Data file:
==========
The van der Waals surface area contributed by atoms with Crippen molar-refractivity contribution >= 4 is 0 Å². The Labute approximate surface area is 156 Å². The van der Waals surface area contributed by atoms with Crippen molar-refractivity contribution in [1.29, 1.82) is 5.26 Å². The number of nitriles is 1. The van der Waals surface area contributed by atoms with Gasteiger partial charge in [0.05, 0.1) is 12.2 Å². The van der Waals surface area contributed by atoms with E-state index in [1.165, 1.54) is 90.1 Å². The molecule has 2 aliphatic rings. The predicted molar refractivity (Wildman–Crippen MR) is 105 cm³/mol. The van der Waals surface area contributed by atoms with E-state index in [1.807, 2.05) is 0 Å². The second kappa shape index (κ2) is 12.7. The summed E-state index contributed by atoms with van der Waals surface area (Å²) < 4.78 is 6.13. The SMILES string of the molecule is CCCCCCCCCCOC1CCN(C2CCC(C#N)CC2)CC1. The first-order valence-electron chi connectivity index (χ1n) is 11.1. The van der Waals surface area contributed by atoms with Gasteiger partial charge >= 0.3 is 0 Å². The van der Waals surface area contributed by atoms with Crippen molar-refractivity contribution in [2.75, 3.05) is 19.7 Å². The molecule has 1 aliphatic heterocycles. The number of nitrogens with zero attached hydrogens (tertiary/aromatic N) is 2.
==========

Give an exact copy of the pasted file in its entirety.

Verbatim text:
The van der Waals surface area contributed by atoms with Crippen molar-refractivity contribution >= 4 is 0 Å². The Labute approximate surface area is 156 Å². The van der Waals surface area contributed by atoms with Crippen molar-refractivity contribution in [1.29, 1.82) is 5.26 Å². The number of nitriles is 1. The van der Waals surface area contributed by atoms with Gasteiger partial charge in [0.05, 0.1) is 12.2 Å². The van der Waals surface area contributed by atoms with E-state index in [1.165, 1.54) is 90.1 Å². The molecule has 2 aliphatic rings. The predicted molar refractivity (Wildman–Crippen MR) is 105 cm³/mol. The van der Waals surface area contributed by atoms with E-state index in [1.807, 2.05) is 0 Å². The second kappa shape index (κ2) is 12.7. The summed E-state index contributed by atoms with van der Waals surface area (Å²) < 4.78 is 6.13. The SMILES string of the molecule is CCCCCCCCCCOC1CCN(C2CCC(C#N)CC2)CC1. The first-order valence-electron chi connectivity index (χ1n) is 11.1. The van der Waals surface area contributed by atoms with Gasteiger partial charge >= 0.3 is 0 Å². The van der Waals surface area contributed by atoms with Crippen molar-refractivity contribution in [2.75, 3.05) is 19.7 Å². The molecule has 1 aliphatic heterocycles. The number of nitrogens with zero attached hydrogens (tertiary/aromatic N) is 2.